Two days before the big blizzard in January we got an unexpected phone call from the post office; they had 1000 baby roosters for us!! The hatchery had made a mistake and sent us the wrong order. We had hundreds of tiny chicks that we did not have equipment for that we needed to keep alive in very cold temperatures.
Tiny newborn chicks can hop around, drink water, and eat solid chick food, but they need to be kept very warm around 100 degrees. We do not normally have baby chicks here, so we needed to improvise. The first few days we had no-where to put them, so we lined the coolers that we bring eggs to the market in with cardboard and set them in the egg wash room under the heaters. They spent a few days in there until the storm passed and we could set them up properly.
In the past few months we purchased a second farm in which to keep roosters. In Somerset County we have a big market for live chickens. Our neighbors purchase them to eat. If you follow our blog you will know that we do not keep roosters (male chickens) where they have access to our egg laying hens because we would never want to sell a fertilized egg. The plan for our new farm is to raise roosters as meat chickens. Roosters grow faster and are less expensive then hens for us to buy.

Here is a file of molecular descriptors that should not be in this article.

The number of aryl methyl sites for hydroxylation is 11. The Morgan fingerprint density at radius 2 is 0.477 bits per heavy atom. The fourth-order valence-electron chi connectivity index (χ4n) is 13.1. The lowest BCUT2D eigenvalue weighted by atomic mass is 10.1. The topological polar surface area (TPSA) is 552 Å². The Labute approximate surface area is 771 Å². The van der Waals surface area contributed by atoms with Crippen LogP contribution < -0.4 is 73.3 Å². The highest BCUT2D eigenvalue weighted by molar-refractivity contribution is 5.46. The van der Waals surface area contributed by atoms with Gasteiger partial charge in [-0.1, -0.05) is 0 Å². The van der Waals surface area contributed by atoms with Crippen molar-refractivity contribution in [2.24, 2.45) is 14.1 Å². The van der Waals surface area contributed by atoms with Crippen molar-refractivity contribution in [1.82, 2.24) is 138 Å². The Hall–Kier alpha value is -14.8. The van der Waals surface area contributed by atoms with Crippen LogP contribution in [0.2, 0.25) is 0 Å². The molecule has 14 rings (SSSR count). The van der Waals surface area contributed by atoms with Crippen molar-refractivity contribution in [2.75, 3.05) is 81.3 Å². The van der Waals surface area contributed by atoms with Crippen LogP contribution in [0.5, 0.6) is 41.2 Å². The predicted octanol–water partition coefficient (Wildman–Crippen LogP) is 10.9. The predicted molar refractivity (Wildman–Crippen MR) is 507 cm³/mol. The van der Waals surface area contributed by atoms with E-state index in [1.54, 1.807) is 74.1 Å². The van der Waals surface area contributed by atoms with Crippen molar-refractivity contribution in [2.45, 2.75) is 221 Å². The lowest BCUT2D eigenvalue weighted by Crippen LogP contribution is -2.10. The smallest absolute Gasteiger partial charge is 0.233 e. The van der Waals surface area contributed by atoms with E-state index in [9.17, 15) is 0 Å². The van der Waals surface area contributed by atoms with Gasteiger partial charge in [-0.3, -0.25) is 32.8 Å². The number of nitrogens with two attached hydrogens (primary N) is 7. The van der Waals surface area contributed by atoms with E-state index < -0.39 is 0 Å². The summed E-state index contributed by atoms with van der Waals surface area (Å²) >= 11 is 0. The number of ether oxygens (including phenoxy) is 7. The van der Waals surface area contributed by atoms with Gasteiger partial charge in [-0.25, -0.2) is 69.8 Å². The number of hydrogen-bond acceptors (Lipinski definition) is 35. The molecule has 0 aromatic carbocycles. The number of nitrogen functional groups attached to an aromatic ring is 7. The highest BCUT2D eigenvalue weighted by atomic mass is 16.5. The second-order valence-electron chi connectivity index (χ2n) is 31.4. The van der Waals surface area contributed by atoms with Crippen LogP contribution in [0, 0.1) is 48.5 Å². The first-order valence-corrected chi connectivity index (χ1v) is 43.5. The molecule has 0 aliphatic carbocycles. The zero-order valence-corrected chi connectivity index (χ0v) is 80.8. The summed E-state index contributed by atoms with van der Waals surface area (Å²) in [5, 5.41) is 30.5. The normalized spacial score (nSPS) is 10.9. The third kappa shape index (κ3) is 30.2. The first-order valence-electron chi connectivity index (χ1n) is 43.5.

The new house is large enough to hold many thousands of birds, but with only a few hundred, it is even more difficult for us to keep the area warm. We blocked off the barn about half way down so that they would be as far from the draft of the doors as possible. We then hung heat lamps very close to the ground, and the chicks could huddle together under them to keep warm. The chicken house was already equipped with feed pans and water lines from which the chicks quickly learned how to eat and drink.
In the photos, the chicks are already three weeks old. They grow so fast! When they came to us, they were so small you could hold three or four in your hand. They will be large enough to eat in as few as twelve weeks. We will not process the chickens ourselves, though. Our customers here prefer to purchase the chickens live and process themselves, so that they are as fresh as possible. Many Latin Americans believe free range chickens have spiritual powers.
The chicks are doing well. They have plenty of room to run, and they will never be put in a cage. We really enjoy being able to provide local families with the freshest product possible.
It’s always busy around here!
Until next time.